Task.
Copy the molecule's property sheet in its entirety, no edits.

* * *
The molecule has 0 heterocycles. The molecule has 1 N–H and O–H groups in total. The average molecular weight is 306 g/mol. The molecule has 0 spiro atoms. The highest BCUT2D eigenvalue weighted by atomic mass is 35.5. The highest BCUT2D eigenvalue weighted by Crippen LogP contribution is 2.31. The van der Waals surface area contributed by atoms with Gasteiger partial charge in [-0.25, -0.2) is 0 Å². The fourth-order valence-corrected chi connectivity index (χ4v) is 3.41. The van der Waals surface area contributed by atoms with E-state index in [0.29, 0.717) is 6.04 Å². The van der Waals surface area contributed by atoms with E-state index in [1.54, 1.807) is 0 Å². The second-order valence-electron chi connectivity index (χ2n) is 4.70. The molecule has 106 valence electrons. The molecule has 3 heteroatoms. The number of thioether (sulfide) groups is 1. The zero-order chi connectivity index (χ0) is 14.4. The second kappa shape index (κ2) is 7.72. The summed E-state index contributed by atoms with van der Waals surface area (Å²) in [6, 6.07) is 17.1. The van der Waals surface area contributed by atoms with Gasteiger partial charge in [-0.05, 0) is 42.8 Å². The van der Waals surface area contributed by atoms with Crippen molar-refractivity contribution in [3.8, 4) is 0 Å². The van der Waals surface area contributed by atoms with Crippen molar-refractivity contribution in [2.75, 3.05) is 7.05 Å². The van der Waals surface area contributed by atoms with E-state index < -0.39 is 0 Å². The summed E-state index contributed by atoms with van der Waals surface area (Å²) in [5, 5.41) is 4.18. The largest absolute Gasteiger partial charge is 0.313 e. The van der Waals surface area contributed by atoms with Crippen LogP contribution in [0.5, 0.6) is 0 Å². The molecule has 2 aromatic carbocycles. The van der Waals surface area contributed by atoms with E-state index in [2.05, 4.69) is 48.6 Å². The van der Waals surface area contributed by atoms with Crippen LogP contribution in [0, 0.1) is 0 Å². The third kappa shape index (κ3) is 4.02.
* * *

The molecule has 0 heterocycles. The molecule has 1 N–H and O–H groups in total. The average molecular weight is 306 g/mol. The molecule has 0 spiro atoms. The highest BCUT2D eigenvalue weighted by atomic mass is 35.5. The highest BCUT2D eigenvalue weighted by Crippen LogP contribution is 2.31. The van der Waals surface area contributed by atoms with Gasteiger partial charge in [-0.25, -0.2) is 0 Å². The fourth-order valence-corrected chi connectivity index (χ4v) is 3.41. The van der Waals surface area contributed by atoms with E-state index in [0.29, 0.717) is 6.04 Å². The van der Waals surface area contributed by atoms with E-state index in [1.54, 1.807) is 0 Å². The second-order valence-electron chi connectivity index (χ2n) is 4.70. The molecule has 106 valence electrons. The molecule has 3 heteroatoms. The number of thioether (sulfide) groups is 1. The zero-order chi connectivity index (χ0) is 14.4. The second kappa shape index (κ2) is 7.72. The summed E-state index contributed by atoms with van der Waals surface area (Å²) in [6, 6.07) is 17.1. The van der Waals surface area contributed by atoms with Gasteiger partial charge in [-0.05, 0) is 42.8 Å². The van der Waals surface area contributed by atoms with Crippen molar-refractivity contribution in [3.8, 4) is 0 Å². The van der Waals surface area contributed by atoms with Crippen molar-refractivity contribution in [2.75, 3.05) is 7.05 Å². The van der Waals surface area contributed by atoms with E-state index < -0.39 is 0 Å². The summed E-state index contributed by atoms with van der Waals surface area (Å²) in [5, 5.41) is 4.18. The largest absolute Gasteiger partial charge is 0.313 e. The van der Waals surface area contributed by atoms with Crippen LogP contribution in [0.5, 0.6) is 0 Å². The molecule has 2 aromatic carbocycles. The van der Waals surface area contributed by atoms with E-state index in [2.05, 4.69) is 48.6 Å². The van der Waals surface area contributed by atoms with Crippen LogP contribution in [0, 0.1) is 0 Å². The third kappa shape index (κ3) is 4.02.